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Mark Twain Classic tales

Illustrated by

Ximena Maier

EDELVIVES

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Mark Twain

The Master of Humour Mark Twain was the pen-name of Samuel Langhorne Clemens, who was described by William Faulkner, the Nobel Prize-winning American author, as “the Father of American literature”. Twain was born in the state of Missouri on the 30th November 1835, a few days after Mark Twain. Halley’s Comet passed by the Earth, and he always said “...these two unaccountable freaks; they came in together, they must go out together”. He died on April 21st 1910, the day after the comet’s next appearance. As a child, Twain lived in Hannibal, a town on the river Mississippi which figured in his most important literary works - The Adventures of Tom Sawyer and The Adventures of Huckleberry Finn - but it was also the scene of his early career. Twain’s father died when he was 11 and he left school to become an apprentice to a printer and began writing funny stories for a local newspaper, the Hannibal Journal, owned by one of his brothers. However, his boyhood fascination for the river never left him, and even his penname is related to navigation. At the age of 21 Twain 4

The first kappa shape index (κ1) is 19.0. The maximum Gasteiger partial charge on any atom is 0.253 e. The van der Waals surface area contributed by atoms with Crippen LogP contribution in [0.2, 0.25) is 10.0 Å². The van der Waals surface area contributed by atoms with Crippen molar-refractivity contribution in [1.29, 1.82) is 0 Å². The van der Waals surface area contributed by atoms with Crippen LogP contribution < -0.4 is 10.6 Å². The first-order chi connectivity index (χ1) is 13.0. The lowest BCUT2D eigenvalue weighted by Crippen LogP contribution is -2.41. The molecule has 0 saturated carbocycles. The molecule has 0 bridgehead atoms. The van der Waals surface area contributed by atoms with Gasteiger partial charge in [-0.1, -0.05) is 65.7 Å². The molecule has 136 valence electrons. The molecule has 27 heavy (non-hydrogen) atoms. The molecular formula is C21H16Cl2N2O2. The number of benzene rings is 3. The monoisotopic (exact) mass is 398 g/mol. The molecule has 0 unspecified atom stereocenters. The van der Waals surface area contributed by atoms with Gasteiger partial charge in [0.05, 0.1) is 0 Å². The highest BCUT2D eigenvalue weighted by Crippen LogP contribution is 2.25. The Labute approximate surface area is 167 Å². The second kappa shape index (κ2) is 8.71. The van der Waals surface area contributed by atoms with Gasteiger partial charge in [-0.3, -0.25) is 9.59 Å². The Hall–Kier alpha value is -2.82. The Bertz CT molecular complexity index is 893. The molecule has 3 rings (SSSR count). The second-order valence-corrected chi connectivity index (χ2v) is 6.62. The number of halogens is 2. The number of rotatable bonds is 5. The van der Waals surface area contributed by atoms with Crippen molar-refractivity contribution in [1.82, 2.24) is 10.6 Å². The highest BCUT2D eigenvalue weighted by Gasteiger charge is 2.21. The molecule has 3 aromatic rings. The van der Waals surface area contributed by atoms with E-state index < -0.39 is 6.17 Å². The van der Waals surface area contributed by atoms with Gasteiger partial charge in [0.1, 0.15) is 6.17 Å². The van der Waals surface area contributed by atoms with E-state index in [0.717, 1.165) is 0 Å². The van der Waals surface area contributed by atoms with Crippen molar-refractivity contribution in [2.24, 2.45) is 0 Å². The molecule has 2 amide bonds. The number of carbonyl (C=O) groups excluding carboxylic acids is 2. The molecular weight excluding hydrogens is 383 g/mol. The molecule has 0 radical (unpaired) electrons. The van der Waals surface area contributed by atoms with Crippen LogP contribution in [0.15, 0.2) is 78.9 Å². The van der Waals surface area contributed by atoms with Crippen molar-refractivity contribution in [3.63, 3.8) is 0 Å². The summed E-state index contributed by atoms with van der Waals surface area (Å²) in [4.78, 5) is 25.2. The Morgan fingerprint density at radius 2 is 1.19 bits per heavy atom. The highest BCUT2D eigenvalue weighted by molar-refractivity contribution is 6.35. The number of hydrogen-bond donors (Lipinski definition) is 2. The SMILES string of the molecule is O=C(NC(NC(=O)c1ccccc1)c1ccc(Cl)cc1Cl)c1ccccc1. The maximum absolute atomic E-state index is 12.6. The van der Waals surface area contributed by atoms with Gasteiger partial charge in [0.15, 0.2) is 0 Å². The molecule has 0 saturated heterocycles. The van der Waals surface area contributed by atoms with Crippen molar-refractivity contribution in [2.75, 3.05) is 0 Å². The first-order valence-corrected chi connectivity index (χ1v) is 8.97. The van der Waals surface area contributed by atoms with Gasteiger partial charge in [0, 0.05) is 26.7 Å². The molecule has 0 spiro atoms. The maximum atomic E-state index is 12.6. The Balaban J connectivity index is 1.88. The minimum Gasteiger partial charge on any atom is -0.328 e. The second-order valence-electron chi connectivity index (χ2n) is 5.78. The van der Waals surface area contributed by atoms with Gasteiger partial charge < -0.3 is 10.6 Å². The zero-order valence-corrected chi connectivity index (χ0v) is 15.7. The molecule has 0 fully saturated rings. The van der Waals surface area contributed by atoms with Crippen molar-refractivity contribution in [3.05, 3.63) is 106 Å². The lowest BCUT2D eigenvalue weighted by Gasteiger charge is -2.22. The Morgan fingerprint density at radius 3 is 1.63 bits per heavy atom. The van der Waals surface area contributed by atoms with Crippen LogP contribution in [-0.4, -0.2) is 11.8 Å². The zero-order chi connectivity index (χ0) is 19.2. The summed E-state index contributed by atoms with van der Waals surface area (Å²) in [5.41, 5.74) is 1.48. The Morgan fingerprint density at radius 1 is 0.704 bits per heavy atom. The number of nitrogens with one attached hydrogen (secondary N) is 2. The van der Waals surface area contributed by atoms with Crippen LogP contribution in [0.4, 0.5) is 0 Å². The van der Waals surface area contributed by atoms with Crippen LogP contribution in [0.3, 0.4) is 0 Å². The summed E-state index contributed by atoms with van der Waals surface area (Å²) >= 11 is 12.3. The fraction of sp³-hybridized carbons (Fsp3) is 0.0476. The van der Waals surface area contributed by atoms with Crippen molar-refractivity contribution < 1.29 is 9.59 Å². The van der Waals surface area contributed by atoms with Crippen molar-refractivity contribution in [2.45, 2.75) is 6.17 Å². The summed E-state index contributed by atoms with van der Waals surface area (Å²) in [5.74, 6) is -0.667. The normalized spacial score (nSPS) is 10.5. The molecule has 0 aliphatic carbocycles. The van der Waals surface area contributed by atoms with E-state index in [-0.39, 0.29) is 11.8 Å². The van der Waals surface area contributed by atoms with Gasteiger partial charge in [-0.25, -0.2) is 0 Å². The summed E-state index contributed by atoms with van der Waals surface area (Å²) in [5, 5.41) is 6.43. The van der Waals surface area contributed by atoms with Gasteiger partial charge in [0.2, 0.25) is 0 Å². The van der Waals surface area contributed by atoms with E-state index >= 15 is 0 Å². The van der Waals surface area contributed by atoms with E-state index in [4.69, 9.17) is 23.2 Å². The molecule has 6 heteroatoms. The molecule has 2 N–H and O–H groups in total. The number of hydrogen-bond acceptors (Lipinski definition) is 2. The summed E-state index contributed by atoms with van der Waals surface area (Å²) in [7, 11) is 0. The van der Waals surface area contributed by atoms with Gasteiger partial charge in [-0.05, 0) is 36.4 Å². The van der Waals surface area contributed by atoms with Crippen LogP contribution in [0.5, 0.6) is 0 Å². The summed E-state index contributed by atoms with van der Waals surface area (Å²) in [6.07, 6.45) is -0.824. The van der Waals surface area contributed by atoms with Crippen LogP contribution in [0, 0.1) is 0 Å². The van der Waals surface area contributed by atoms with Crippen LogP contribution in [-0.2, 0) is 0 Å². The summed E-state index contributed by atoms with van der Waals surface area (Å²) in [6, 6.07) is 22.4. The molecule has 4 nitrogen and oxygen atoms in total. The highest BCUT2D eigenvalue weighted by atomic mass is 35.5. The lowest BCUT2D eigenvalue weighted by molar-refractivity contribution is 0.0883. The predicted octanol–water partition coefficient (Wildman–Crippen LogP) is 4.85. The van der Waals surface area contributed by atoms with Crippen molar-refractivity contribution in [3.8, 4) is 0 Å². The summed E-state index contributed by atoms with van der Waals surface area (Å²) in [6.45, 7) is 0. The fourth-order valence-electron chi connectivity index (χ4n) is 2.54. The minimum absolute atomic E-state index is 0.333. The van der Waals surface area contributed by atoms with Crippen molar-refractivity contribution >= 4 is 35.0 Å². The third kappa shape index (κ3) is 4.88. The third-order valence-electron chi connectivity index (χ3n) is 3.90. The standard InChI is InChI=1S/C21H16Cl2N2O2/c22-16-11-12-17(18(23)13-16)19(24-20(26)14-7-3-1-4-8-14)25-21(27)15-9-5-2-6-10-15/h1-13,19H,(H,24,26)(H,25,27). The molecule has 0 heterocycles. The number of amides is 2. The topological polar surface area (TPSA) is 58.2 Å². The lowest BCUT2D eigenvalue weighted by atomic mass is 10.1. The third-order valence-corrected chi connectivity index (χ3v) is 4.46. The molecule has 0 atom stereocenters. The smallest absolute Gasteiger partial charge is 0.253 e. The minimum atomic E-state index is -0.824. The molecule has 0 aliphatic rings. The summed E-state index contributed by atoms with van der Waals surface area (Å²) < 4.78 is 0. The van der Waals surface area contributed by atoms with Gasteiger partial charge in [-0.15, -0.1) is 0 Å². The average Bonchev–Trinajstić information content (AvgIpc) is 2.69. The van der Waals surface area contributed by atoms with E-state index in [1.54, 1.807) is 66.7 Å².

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became apprenticed again, this time to Captain Horace Bixby, who taught him to “read” the river and learn how to pilot steamboats. The Mississippi was famously dangerous because of the moving sands and underwater rocks, and pilots needed to make sure at all times that there was enough water for their boats to sail safely. Today captains use radar and sonar, but in the nineteenth century “leadsmen” measured how deep the water was by dropping a piece of lead on a line into the river. If a mark on the line showed two fathoms of water (a little over three and a half metres - enough for the steamboat to sail safely) they would call out “mark twain”. Twain’s other professions included being a Confederate soldier in the American Civil War (for two weeks), a silver miner in Nevada, a journalist in San Francisco and Europe, an inventor (of a self-adhesive scrapbook), and a publisher - which bankrupted him. He was also a very successful humorous public speaker and his round-America and round-the-world tours are often seen as the precursors to today’s stand-up comedians. He was an important member of the Nevada literary movement known as the Sagebrush School, a genre which included humour, irreverence, jokes and hoaxes. However, Twain had a serious side, and lectured and wrote as both a strong Imperialist (in the 1860s and ‘70s when America took over Hawaii), and, years later, as an anti-Imperialist (in the 1900s during the Philippine-American war). His last work, Autobiography of Mark Twain, contained many of his private beliefs and 5